Our oldest daughter is ten years old.
She gets a weekly allowance for doing specific chores around the house as well as for helping out in general.
Payday for her allowance is Sunday.
Want to teach a child how to remember a day? Have them remember their allowance pay date! Not a week goes by that our daughter doesn’t remind us on Sunday that it’s pay day.
I’m not complaining, mind you. I think it’s pretty cool that she remembers and keeps track.
Anyway, we give her the allowance in cash. Over time she has built up a tidy little sum, adding to it the occasional birthday or holiday money she has received. The money is hers to do with as she wants, though we help guide her and advise her in her spending.
She’s really quite good with her money.
Her savings have never gone to zero and most times her allowance goes right into her savings. She’ll occasionally take some out for a school trip or if she’s going to visit a friend (like may $20, and she comes back with change). On top of that, she’s generous with her money. If she goes out she’ll think of her little brother and pick something up for him. Cool stuff.
A while back we set up an ING Direct savings sub-account for on our account (now 360 Savings). This money was mostly birthday and holiday gifts that we put away for her (checks usually). We always show her what’s in there and make sure she knows about her money. When I show her the account I tell her about the extra little amounts that are added as interest every month and try to explain to her what compounding is. I let her know that when she puts money into the bank, the money earns interest and is added to her account. She seems to understand but isn’t that impressed. Perhaps it’s because interest rates have been low for a while.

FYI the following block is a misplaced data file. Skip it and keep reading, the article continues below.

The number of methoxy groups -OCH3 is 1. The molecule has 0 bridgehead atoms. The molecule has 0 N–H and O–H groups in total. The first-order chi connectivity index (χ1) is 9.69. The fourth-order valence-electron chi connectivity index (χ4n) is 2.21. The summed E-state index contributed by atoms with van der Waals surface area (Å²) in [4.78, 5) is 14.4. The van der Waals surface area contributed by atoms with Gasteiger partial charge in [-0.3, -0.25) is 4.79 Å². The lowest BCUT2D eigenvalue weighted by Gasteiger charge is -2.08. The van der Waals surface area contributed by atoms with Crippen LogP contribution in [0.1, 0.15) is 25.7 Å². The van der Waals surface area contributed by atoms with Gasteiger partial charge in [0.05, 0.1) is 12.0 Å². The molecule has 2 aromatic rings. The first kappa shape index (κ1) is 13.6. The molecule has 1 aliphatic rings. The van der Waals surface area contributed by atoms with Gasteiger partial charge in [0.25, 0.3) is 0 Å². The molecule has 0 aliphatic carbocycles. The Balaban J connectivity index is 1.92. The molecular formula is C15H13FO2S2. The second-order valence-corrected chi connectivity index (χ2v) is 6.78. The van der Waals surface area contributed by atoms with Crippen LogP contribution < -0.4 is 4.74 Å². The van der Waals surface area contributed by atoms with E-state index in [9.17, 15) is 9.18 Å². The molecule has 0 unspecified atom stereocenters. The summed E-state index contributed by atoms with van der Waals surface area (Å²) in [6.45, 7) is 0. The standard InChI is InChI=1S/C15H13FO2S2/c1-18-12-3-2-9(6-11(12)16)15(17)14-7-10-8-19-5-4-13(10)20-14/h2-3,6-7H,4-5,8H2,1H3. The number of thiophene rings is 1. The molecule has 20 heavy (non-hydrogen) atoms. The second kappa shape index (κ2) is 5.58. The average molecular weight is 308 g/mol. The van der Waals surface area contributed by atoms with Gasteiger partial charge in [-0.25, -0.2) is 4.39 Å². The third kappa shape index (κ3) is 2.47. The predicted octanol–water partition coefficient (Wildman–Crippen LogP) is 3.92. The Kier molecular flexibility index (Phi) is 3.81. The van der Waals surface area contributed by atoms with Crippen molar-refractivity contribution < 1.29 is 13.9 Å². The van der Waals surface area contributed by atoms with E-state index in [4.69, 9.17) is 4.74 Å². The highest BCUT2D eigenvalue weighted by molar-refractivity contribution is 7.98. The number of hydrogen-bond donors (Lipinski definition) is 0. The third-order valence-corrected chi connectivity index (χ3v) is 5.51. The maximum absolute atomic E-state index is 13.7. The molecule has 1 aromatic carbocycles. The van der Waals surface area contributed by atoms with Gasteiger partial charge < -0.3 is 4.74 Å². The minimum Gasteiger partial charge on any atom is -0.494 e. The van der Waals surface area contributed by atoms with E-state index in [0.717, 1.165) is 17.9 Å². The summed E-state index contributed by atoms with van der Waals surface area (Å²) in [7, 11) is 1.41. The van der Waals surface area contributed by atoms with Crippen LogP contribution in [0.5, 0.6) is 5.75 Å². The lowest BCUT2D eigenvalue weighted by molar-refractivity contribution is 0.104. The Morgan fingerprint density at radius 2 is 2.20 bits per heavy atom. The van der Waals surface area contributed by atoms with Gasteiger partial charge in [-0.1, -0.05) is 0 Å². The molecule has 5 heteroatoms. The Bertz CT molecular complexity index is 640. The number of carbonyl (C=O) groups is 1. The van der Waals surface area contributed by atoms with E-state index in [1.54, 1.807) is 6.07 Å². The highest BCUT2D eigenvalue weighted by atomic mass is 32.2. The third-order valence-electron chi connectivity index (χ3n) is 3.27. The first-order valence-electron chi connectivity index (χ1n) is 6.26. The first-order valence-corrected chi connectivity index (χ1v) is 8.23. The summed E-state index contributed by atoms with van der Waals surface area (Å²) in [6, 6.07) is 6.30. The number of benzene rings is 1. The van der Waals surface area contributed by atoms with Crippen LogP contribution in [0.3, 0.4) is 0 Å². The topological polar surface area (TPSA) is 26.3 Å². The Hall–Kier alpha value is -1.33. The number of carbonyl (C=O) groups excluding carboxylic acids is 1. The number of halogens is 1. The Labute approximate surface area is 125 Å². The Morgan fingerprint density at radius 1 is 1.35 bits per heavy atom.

A couple of weeks ago it was time to give the little princess her allowance (which she reminded me, of course).
When she put the money with her savings I saw that she had quite bankroll for a ten-year-old! Being the personal finance guy I try to be, I explained to her that she had a good amount of money if she ever needed some spending money and that a bank would be a safer place to put any more. I also reminded her of compounding again.
She was a little concerned about being able to get the money out if she ever wanted it. I explained to her that I could always get it from an ATM (I have an ING Electric Orange checking account (now 360 Checking)so I can always transfer savings over to take out). Some thing clicked this time because she told me I should put her allowance right into her savings account!
I opened up ING and showed her the money I was transferring and then showed her the new account balance. She was happy to see it growing. See, she wants to save up to buy her own computer. Seems dad is always online doing computer stuff (can’t imagine what that would be 😉 ).
Pretty cool goal for a ten-year-old, huh?
So now instead of giving her cash for an allowance we transfer the money into her account (sub-account really). I always show her the new balance so she knows it’s there.
We’re pretty proud of how well she handles money!
How do you handle your child’s allowance?
P.S. Another option besides a sub-account is to open up a Kids Savings Account with Capital One which is an account for the child that you have control of while she’s young.